As I crossed the finish line I could barely believe that I had finished much less won.  I think the finishing picture shows it all on my face, fatigue, relief, and thankfulness.  I know that this was a day where my strength was not enough.  I know that it was God’s strength and the encouragement of some awesome people that got me through.  A few minutes later Jake crossed the line to seal the 1-2 for our old Liberty University team.  I think it would have been a really interesting race if he hadn’t cramped up and I look forward to racing him again when we can both have a better day.  I love all of The North Face events but DC is special because it is close to home and I get to see so many people I know race and see their hard work pay off as they cross that line.  In the women’s race fellow TNF athlete Nikki Kimball took the win in course record time which is crazy considering course conditions.  She has been having a stellar spring and it will be exciting to see what she can do at Western States.  I should also note that it was Nikki who got me set up with The North Face in the first place!  Dan finished his first, and he says only, 50 mile which was impressive because this was a spur of the moment decision for him and his longest run before had only been two hours and thirty eight minutes!  I think he summed up the pain that ultra runners go through best later that night around a bonfire at my house when he said “my blood hurts.”  

Friday, May 11, 2012

Endurance Challenge Bear Mountain!

When you are planning to run an ultra, or any race for that matter, there are a number of challenges that you are faced with.  You try to have a plan for what you will eat and drink, what you will carry, and what you will pick up at Aid stations.  You prepare yourself mentally for the competition, the challenging sections of the course, and the pain that you will put your body through.  But often times the hardest challenge can be overlooked.  In this case that was getting up at three in the morning.  As it turned out when three A.M. rolled around on Saturday I was not up to this particular challenge, so I reset my alarm to 3:30 and went back to sleep.  Unfortunately the inevitable can only be prolonged for so long, and less than an hour later, along with my faithful crew (wife Leah, and my brother and sister), and fellow racer Jordan Whitlock, I was boarding a bus for the short ride to the start line.  Fast forward one more hour and I found myself, along with several hundred fellow crazy people who would give up their entire Saturday to run 50 miles, charging under the start banner and into the dark misty woods, months of training and planning behind us, 50 miles of mountains, rocks, and adventure ahead.                                               

 The course at Bear Mountain wasted no time getting down to business. After 200 meters on a paved road at the start the course dropped down a hill into the woods and we were scrambling down a trail that resembled a semi dry creek bed.  I settled into about 4th or 5th place running next to my friend Jordan and tried to enjoy the friendly conversation and stay on my feet until the sun came up.  There was still a large lead pack as we hit the first aid station, I tossed my bottle and headlamp to Leah and she handed me a full bottle on the run.  Now that’s quality crewing! A few miles after the first aid station things started to thin out a bit as we hit the first real climbs.  Mike Dixon, recent winner of the Vermont 50 held a small lead, and I ran in the chase pack with fellow TNF athlete Leigh Schmitt, Ben Nephew, and Brian Rusiecki who was just coming off a very solid 6:14 win at the Bull Run 50.  The humidity was very high for spring in NY and even though I had an easy rhythm going I felt that I was breathing harder than I should have been as we topped the early climbs.  Coming through the second aid station I swapped my bottle on the run again and continued back into the ever-present fog.  Over the next section of the course Mike continued to lead, as I settled in with Leigh, and Ben, who both looked very strong.  We talked a little while we tip toed over and through wet slippery rocks occasionally catching a glimpse of Mike up ahead of us.  We cruised through aid station three in the same order and entered what I consider the toughest and most scenic part of the course.  Each of the next three aid stations are separated by around 7 miles of rugged, slow terrain.  No aid for the next hour!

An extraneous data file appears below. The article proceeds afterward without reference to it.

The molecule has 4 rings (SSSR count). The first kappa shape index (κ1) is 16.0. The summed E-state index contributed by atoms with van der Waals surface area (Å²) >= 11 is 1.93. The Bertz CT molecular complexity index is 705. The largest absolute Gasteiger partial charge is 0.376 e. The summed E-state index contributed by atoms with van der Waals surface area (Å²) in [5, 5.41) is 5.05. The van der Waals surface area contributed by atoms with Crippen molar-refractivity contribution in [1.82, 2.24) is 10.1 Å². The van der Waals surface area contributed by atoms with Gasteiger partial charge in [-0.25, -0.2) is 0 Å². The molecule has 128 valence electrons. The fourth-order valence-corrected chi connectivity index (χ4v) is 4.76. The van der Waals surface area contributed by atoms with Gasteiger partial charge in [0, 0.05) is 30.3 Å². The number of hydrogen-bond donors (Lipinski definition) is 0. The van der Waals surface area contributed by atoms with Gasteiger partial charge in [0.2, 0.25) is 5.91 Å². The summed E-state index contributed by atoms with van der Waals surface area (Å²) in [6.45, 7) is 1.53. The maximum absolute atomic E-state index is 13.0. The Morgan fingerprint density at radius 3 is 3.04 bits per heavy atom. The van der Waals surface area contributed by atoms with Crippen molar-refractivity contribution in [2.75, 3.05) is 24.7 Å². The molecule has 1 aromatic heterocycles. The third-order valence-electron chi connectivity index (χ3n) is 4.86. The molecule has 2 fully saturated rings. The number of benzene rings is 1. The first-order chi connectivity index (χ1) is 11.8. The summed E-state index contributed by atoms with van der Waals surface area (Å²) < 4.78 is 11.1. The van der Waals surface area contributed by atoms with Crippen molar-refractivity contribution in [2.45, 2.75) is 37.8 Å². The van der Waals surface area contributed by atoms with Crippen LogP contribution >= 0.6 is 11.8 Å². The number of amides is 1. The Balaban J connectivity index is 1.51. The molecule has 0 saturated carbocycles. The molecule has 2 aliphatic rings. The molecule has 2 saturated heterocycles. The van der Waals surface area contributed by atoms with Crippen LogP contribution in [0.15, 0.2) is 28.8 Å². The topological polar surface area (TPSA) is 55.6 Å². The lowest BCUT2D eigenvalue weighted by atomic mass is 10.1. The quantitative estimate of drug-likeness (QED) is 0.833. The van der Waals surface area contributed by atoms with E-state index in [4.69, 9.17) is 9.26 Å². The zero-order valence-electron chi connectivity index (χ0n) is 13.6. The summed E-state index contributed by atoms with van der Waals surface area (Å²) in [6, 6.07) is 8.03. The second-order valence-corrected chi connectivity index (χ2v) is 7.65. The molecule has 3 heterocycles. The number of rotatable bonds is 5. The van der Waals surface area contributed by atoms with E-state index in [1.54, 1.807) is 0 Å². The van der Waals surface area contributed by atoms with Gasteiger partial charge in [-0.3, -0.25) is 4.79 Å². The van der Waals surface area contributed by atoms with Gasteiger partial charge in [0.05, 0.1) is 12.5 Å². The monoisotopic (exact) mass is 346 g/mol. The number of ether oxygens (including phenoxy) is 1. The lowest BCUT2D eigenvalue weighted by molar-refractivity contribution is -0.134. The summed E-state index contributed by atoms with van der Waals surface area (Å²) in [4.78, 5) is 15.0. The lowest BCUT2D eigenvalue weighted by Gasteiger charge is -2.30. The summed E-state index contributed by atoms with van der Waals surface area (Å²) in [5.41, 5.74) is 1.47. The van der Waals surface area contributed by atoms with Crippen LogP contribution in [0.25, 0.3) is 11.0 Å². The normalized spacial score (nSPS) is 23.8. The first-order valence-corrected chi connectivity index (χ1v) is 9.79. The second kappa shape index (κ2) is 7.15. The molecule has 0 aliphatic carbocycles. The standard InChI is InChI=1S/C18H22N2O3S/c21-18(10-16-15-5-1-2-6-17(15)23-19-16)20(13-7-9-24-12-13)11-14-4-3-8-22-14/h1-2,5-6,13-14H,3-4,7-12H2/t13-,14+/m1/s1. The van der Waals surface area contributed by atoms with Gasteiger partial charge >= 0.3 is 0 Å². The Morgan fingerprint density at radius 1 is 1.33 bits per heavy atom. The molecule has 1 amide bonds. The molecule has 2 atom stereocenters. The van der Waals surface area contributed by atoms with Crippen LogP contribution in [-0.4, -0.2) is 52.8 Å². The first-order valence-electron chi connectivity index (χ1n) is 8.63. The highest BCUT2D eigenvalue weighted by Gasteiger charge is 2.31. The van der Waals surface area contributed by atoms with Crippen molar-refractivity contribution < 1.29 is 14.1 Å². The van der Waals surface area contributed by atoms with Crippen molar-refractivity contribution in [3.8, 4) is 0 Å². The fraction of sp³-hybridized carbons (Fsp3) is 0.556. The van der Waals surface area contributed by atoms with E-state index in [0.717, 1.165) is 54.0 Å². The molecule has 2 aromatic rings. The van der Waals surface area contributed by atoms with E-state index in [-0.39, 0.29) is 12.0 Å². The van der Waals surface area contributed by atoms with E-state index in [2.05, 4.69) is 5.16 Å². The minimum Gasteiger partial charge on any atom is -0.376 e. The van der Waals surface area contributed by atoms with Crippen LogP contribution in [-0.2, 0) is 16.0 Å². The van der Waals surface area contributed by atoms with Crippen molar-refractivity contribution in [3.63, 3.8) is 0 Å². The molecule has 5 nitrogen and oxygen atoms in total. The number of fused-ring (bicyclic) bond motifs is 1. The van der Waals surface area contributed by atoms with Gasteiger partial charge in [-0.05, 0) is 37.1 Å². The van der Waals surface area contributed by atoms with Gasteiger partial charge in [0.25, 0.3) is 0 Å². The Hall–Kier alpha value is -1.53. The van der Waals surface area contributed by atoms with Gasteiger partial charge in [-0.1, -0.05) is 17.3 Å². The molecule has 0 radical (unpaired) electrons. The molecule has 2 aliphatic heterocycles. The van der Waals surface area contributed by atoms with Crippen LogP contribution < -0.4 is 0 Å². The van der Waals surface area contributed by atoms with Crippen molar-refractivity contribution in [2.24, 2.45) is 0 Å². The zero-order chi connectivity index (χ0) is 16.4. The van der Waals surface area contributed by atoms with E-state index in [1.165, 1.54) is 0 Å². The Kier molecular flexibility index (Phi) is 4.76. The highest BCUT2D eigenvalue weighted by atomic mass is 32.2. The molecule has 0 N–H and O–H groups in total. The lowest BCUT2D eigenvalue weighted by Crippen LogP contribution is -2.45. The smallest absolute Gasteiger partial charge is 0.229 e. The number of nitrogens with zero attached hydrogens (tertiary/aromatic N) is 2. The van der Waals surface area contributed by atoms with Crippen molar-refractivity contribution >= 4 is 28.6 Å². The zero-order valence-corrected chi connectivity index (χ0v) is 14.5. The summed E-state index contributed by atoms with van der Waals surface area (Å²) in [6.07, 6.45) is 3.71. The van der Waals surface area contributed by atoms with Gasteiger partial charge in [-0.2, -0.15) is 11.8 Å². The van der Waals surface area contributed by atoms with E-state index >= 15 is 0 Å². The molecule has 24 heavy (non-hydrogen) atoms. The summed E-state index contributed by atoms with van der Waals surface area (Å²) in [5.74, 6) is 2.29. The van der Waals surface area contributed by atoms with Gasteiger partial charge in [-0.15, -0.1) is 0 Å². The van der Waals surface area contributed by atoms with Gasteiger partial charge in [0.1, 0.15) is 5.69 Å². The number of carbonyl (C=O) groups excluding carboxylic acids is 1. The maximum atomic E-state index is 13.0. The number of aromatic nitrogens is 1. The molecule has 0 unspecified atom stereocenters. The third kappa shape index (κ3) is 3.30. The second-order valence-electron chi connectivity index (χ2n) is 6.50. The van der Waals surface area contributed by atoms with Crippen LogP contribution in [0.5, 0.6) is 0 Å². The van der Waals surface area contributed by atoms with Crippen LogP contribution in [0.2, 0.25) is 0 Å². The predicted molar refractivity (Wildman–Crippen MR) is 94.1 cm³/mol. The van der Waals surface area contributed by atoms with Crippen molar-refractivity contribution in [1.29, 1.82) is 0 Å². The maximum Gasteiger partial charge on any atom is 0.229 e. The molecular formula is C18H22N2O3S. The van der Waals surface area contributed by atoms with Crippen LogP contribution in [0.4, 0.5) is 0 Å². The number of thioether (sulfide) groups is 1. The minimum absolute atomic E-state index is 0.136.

After scrambling over a gnarly rock section and through a swamp the course shoots up a rocky incline and out onto an open rock outcropping with 360 degree views.  To racers on Saturday this meant a panoramic view of white, as the fog continued to hang low over the ground.  The openness also allowed me to see Mike for a while and I picked up the pace a little to catch up to him.  Coming into aid station four at mile 20.7 Mike and I were running together and Leigh was only a few strides back.  At this point I had battled through some stomach problems but was feeling strong.  I left the aid station a few seconds ahead of Mike and as we came to a creek I decided to jump in.  I was warm and my feet were already as wet as they were going to get so I figured I should cool off, so I hopped into a deep pool completely submerged myself and then jumped back on the trail with Mike feeling like a new person. I would repeat this several times over the course of the day.  Over the next several miles I was able to build a small lead over Mike and Leigh.  Coming down the last descent to the aid station at camp Lanowa my confidence was hitting an all time high. The next thing I knew I was hitting the ground. Fall number two, a PR for falls during a race for me. There went my confidence! I picked myself up off the ground made sure I wasn’t hurt, and then continued down the trail to the aid station and mile 27. Following the aid station there I battled some more stomach issues, and the low points that everyone goes through during an ultra, but by the time I got back to Anthony Wayne with 10 miles left I had refueled and was feeling great again.  At this point I was told that Leigh was in second a few minutes back.  I hadn’t banked any more time on my lead since camp Lanowa at mile 27 so I knew he was running strong.  The final 10 miles of the course flew by.  I felt strong and although I knew that I had picked up the pace I will admit that I glanced back a few times over the final miles to see if Leigh was in sight, especially during the climb over Timp Pass!  Once that final climb was behind I was able to relax a bit and enjoy the run into the finish.  It was a great feeling coming up over the final hill and seeing the finish line, my family and everyone that came to support me.  I wouldn’t be where I am without their support and encouragement.  I threw my arms up as I crossed the line, gave a prayer of thanks, and got a hug from Leah and my team manager.  A few minutes later Leigh crossed the line in second followed by Ben Nephew in third.  Brian and Mike were only a few minutes back rounding out the top five.  After I recovered for a few minutes I grabbed a hot meal and enjoyed the atmosphere as I watched Jordan finish out his race and my friends Bob, and Dan finish up their 50k adventures.  The North Face and Hawkeye do an amazing job of putting on events and it was awesome and inspiring to watch people celebrate as they crossed the line and reached their goals.  As for me my goals for the day were achieved, now it was time for recovery and preparation for my next set of goals.  Only four weeks until Endurance Challenge DC!  Should be fun!